16Importance of Exploration Likely to be a less popular option that development for most affirmativesExploration likely implicates development – why do we want to explore the oceans? To develop/exploit something thereMost definitions seem to conclude that observation and discovery are examples of explorationWhether oceanic research is topical is up for debate – most definitions I’ve found are split on the issueMost likely to produce weirdness – Sea Colonies, etc.
17Importance of “Non-Military” “Non-military” seems to be clearly intended to preclude affirmative teams from claiming specific military power-based advantagesBuilding aircraft carriers, redeploying icebreakers, nuclearizing subs, etc. all seem to violate “non-military”The best and most authoritative definitions define non-military as “civilian” or “private sector” assets, which excludes assets that are involved in combat missions (i.e. the Navy)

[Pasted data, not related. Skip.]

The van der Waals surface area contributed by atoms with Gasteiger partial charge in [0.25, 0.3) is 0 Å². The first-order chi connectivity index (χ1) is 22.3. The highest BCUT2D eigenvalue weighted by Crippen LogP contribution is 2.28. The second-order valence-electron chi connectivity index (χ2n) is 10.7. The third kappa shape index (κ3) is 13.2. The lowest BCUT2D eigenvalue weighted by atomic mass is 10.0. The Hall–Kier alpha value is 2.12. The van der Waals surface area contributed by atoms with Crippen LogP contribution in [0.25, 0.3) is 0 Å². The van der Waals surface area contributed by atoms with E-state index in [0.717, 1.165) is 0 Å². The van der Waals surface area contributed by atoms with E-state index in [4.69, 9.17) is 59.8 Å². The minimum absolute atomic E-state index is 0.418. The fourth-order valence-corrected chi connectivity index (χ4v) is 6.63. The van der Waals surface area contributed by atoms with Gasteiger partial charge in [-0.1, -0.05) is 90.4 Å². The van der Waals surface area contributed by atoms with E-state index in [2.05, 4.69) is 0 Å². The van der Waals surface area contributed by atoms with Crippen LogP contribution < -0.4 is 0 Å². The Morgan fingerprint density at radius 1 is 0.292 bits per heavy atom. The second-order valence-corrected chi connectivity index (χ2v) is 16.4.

18What do “Oceans” refer to? Common definition: “the whole body of salt water which covers nearly three fourths of the surface of the globe.”What are the oceans of the Earth? Name them.Sometimes used synonymously with “seas” – interesting question – is the Mediterranean Sea an “ocean”?Does it include lakes? What about “underground oceans”?What about coastlines?
19Likely Harm/Impact Areas The development/environment nexus will be a central question in many debates on this years topic…development = exploit, exploit = harmful to oceansExploration could either enable exploitation of the ocean OR enable protection of the oceanEconomy, energy, military, food production, water resources, climate issues, soft power/diplomacy, international law, international hotspots (i.e. Arctic), and many more will be popular harm areas on the topic
20Popular AffirmativesEnergy and resource “development” affirmatives will likely be the most popular – oil, gas, fishing, etc.There will be a fair share of climate-related development affs (geoengineering, climate mitigation construction, etc.)Affirmatives that clarify legal uncertainty will also be commonExploration is the wild-card – could be straight forward (deep sea exploration, tsunami monitoring) or wacky (Flight 370, Sea Colonies, etc.)